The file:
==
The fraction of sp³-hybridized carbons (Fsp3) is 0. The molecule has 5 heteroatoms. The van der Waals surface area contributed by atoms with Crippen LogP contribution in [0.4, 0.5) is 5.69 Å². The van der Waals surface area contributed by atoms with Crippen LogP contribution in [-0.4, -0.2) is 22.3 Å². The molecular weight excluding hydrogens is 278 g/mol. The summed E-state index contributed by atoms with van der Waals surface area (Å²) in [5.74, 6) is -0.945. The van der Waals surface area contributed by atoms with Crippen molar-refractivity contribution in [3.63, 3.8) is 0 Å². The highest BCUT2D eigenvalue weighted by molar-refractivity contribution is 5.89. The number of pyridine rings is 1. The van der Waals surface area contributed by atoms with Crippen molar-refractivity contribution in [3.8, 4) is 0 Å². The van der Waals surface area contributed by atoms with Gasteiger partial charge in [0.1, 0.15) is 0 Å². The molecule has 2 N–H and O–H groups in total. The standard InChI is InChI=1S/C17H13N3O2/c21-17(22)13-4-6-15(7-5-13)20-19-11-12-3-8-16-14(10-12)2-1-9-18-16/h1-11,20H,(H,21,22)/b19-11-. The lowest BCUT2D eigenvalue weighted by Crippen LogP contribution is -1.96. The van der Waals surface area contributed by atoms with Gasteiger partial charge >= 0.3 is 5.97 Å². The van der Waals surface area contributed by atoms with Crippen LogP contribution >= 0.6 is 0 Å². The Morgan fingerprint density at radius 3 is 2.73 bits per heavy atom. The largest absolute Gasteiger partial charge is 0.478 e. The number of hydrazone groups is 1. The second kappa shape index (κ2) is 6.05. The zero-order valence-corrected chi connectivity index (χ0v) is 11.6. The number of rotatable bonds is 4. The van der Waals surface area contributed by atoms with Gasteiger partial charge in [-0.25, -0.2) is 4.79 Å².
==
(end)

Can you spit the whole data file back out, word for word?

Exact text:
The fraction of sp³-hybridized carbons (Fsp3) is 0. The molecule has 5 heteroatoms. The van der Waals surface area contributed by atoms with Crippen LogP contribution in [0.4, 0.5) is 5.69 Å². The van der Waals surface area contributed by atoms with Crippen LogP contribution in [-0.4, -0.2) is 22.3 Å². The molecular weight excluding hydrogens is 278 g/mol. The summed E-state index contributed by atoms with van der Waals surface area (Å²) in [5.74, 6) is -0.945. The van der Waals surface area contributed by atoms with Crippen molar-refractivity contribution in [3.63, 3.8) is 0 Å². The highest BCUT2D eigenvalue weighted by molar-refractivity contribution is 5.89. The number of pyridine rings is 1. The van der Waals surface area contributed by atoms with Crippen molar-refractivity contribution in [3.8, 4) is 0 Å². The van der Waals surface area contributed by atoms with Gasteiger partial charge in [0.1, 0.15) is 0 Å². The molecule has 2 N–H and O–H groups in total. The standard InChI is InChI=1S/C17H13N3O2/c21-17(22)13-4-6-15(7-5-13)20-19-11-12-3-8-16-14(10-12)2-1-9-18-16/h1-11,20H,(H,21,22)/b19-11-. The lowest BCUT2D eigenvalue weighted by Crippen LogP contribution is -1.96. The van der Waals surface area contributed by atoms with Gasteiger partial charge >= 0.3 is 5.97 Å². The van der Waals surface area contributed by atoms with Crippen LogP contribution >= 0.6 is 0 Å². The Morgan fingerprint density at radius 3 is 2.73 bits per heavy atom. The largest absolute Gasteiger partial charge is 0.478 e. The number of hydrazone groups is 1. The second kappa shape index (κ2) is 6.05. The zero-order valence-corrected chi connectivity index (χ0v) is 11.6. The number of rotatable bonds is 4. The van der Waals surface area contributed by atoms with Gasteiger partial charge in [-0.25, -0.2) is 4.79 Å².